Land returned to Lotus River family after 50 years

2015-07-28 17:14
Three of the Davids siblings in their lounge, with a faded photo of them as children. (Jenna Etheridge, News24)

Three of the Davids siblings in their lounge, with a faded photo of them as children. (Jenna Etheridge, News24)

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Cape Town - For decades, the Davids family had to stare out of their lounge window and look across the street at the vacant plot of land taken from them during apartheid.

Their struggle finally came to an end on Tuesday when Cape Town Mayor Patricia de Lille handed over the four hectares in Lotus River through a restitution claim lodged in 1996.

The family is still deciding what to do with the property, which has little more than patches of grass and sand. The back of Table Mountain can be seen in the distance.

“It’s sad our parents couldn’t be here to share in this moment of happiness,” said Nazeem Davids, who has led the process on behalf of his siblings.

Their parents Doud and Garaniesa Davids stayed in a nearby corrugated shack and bought the land in 1963.

Doud dreamt of a day when his children could build their houses there.

He used to drive his wife around on a donkey cart so she could sell fruit and flowers on the streets to make ends meet.

Lotus River was declared a Coloured Group Area and he was dispossessed of the land in 1965.

The family eventually managed to buy a modest single-storey home overlooking the land on 6th Avenue.

The children still remember walking across the land to get to school every day.

Doud died in 1980 and his wife made numerous visits to the Commission of Restitution of Land Rights.

On her deathbed, four years ago, she made Nazeem promise to continue fighting until the land was returned to him and his siblings Asa, Abas, Fatima, Faeza, Sharifa, Gadija and Ederoos. They are between 42 and 60 years old.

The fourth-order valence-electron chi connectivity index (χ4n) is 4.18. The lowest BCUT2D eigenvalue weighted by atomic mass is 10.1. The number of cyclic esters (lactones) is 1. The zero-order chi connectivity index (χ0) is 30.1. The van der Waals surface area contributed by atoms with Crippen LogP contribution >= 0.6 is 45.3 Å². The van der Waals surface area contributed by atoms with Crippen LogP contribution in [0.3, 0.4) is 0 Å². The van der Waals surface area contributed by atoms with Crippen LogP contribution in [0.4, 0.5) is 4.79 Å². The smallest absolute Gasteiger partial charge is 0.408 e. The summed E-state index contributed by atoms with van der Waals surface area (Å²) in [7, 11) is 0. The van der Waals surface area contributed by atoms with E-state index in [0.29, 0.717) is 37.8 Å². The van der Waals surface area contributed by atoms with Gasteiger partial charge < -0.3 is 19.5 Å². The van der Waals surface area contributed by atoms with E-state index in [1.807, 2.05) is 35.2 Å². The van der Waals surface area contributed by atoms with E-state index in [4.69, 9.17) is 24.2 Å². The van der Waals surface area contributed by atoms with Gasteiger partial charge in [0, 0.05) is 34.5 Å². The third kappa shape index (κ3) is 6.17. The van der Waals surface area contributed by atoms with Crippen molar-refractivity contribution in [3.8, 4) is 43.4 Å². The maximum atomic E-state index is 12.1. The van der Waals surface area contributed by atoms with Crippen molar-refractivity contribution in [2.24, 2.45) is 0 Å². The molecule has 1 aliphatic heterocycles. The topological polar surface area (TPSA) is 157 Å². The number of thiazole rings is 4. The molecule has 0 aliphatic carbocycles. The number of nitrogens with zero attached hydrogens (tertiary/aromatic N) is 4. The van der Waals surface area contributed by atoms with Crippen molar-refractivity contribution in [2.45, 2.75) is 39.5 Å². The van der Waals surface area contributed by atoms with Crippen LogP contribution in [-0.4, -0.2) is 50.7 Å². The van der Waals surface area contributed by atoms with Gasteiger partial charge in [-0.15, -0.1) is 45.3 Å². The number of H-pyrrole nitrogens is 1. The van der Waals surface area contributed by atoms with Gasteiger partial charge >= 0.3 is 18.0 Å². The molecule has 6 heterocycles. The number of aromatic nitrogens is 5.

“If I think about how we were raised, it was difficult growing up and our parents struggled,” Faeza said.

As she spoke, she fingered a weathered wooden frame in her lap. It contains a faded photo of all her siblings taken 36 years ago. 

She is happy to finally have the ground back, she said in a whisper while glancing at her lap.

Addressing about 50 people in a marquee on the land, De Lille said the family's story was one of hope. While handing over the land would never wipe away the past, it did bring justice.

“Now that we have handed it over, I think it will take another month or so to get the title deed and I will make sure we will push that as fast as we can,” she told News24 after the ceremony. 

The city is paying for the transfer and the lawyer’s fees for the title deed.

“When I became mayor, I looked at all the land restitution claims where the land is owned by the city and I said this land is not owned by us. We need to give it back. And so, bit by bit, in 10 cases already we have given land back to the families.”

De Lille said she wanted land to be returned to people while they were still alive. 

Read more on:    city of cape town  |  patricia de lille  |  cape town  |  land claims

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